In Cambodia and at the worksite, we are constantly reminded of how blessed we are in our daily lives. As Sinna said to me today, “Here, everything is a tool!” I learned to use the column of the house to sand down a brick, to pour concrete quickly because the pitchers have holes on the bottom, and to reuse empty water bottles to cover things sticking out of the ground and the walls.  Rather than viewing the situation as seeing what you are lacking, you are shown to instead see opportunity in the abundance of resources available.
Just watching the kids laughing as Kevin pushes them in a cart, and the smiles on their faces when they were given the pictures that Dennis took of them, reminds you that there is joy everywhere. We are working closely with the host families daily, and building great relationships with them.  Plus, the walls are complete up to the beams now!
Each of us hopes to find the joy in using the resources that we have to the fullest, instead of lamenting the things we may not have – even when returning home. With tired backs, and full hearts, we can’t wait for another day of helping these wonderful families tomorrow, and carrying their joy with us while we work!
This post was written by volunteers Katie Williams and George Lampron. This is Katie and George’s first global village trip — and definitely not the last! Both are Habitat Wake volunteers and love to travel.

07 FEBRUARY 2017 | Brick Making by Amy Keyworth

Brick Making

Cambodia brick makingToday I worked at the brickyard with five other team members, our translator, and three skilled Cambodian workers. It’s actually nice to be the unskilled worker and simply do what you’re told. And it’s amazing how much creativity can go into a simple job like sifting dirt. And how many different work styles six people can have. It’s also pretty cool how quickly a team forms when the overall goals are more than personal goals. And how much communication can happen between people who have absolutely no way to speak to each other, but again, there is that overall goal.

I want to describe the brick making process. We start with a pile of dirt, which one of us shovels into a wheelbarrow. Next the dirt is sifted, and the stuff that passes through is shoveled into buckets for the brick maker. There’s a lovely mixing machine that mixes the dirt with cement and water, enough to make 60 bricks at a time. Once mixed, the mixture is put in a mold in a hydraulic press. The advantage to this is that the bricks are uniform and strong. After several days of drying they are ready to use in a house. Today, we made 466 bricks and sifted enough dirt for another 120.

This post was written by Amy Keyworth. Amy is a hydrogeologist and works for the State of North Carolina. This is her first Global Village build and first service trip of any kind, but she sure doesn’t think it will be her last!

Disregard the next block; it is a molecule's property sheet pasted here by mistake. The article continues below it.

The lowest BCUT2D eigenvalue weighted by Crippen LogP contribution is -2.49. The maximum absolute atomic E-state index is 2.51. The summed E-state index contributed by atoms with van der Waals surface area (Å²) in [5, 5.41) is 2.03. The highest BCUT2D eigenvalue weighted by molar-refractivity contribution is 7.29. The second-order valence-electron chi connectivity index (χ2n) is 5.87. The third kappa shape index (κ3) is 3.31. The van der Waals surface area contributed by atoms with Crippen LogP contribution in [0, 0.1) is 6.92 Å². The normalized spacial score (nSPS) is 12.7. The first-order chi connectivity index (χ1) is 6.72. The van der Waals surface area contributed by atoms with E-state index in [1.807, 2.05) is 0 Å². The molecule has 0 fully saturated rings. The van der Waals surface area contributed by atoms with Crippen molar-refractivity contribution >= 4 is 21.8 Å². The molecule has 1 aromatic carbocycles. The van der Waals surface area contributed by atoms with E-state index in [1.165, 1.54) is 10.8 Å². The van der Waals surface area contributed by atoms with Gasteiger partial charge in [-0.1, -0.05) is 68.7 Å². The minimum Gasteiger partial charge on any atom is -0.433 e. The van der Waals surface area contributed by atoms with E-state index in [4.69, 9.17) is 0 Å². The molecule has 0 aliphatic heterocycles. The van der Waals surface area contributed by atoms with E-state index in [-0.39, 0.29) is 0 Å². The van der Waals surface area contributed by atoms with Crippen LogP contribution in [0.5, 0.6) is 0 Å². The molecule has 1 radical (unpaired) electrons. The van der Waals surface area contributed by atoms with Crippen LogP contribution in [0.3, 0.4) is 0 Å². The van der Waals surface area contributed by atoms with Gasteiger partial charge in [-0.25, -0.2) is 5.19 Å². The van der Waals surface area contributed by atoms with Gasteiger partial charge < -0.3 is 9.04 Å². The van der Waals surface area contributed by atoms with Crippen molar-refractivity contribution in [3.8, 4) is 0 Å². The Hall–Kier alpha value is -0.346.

07 FEBRUARY 2017 | Habitat Cambodia Build by Lisa Hudspeth

We’re building!

The sights, smells, sounds and feels of Cambodia startle the senses — from a 5-story golden Buddha which presides over a traffic circle to the terra cotta fences which show Warriors in period dress playing tug of war with a multi-headed snake. A family of seven packed onto a motor scooter plays chicken with our bus– a miasma of fishy smells surrounds the city– the aroma and tastes of the delicious Cambodian food we have been served — a tabby cat cleans herself in the the sun atop a Russian tank with its floor missing from a land mine– the 90 degree weather is in stark contrast to the winter we left behind. The background of this far away and exotic location doesn’t change what we are here to do. In this war-torn country, the need for decent housing is exceedingly great.

The two families that we are helping are currently living in tiny wooden structures with corrugated tin walls AKA an oven in this hot Cambodian climate.

Today was our first day of building, and we got off to a great start! We were all introduced to a new building technique– a machine donated by a generous Canadian group turns clay, sand and a bit of concrete into Lego building block type bricks. Strong, even and easy to make , theses bricks insure fast construction and sturdy structure. Our walls on both houses are at about head height already!

One of the best parts of the experience has been getting to meet so many interesting people. Our group ranges in age from 20-somethings to 60-somethings– teachers , physical therapists, salespeople, construction workers, a retired military person who has been on more than 10 Habitat builds around the world- a corporate lawyer, a physician assistant, etc. How cool is this? Our Cambodian hosts are young and awesome– Pholly, who also doubles as the entertainment at breaks with his guitar and -Rish, whose larger-than-life personality means that talking with her hands isn’t quite enough for her– she gestures with her whole person!

I am really excited to see what the rest of the trip will bring and I am most excited about completing these houses for our deserving families. Best regards to all at home!

This post was written by Lisa Schick Hudspeth, ISA-AM. Lisa has participated in three Global Village trips with Habitat Wake!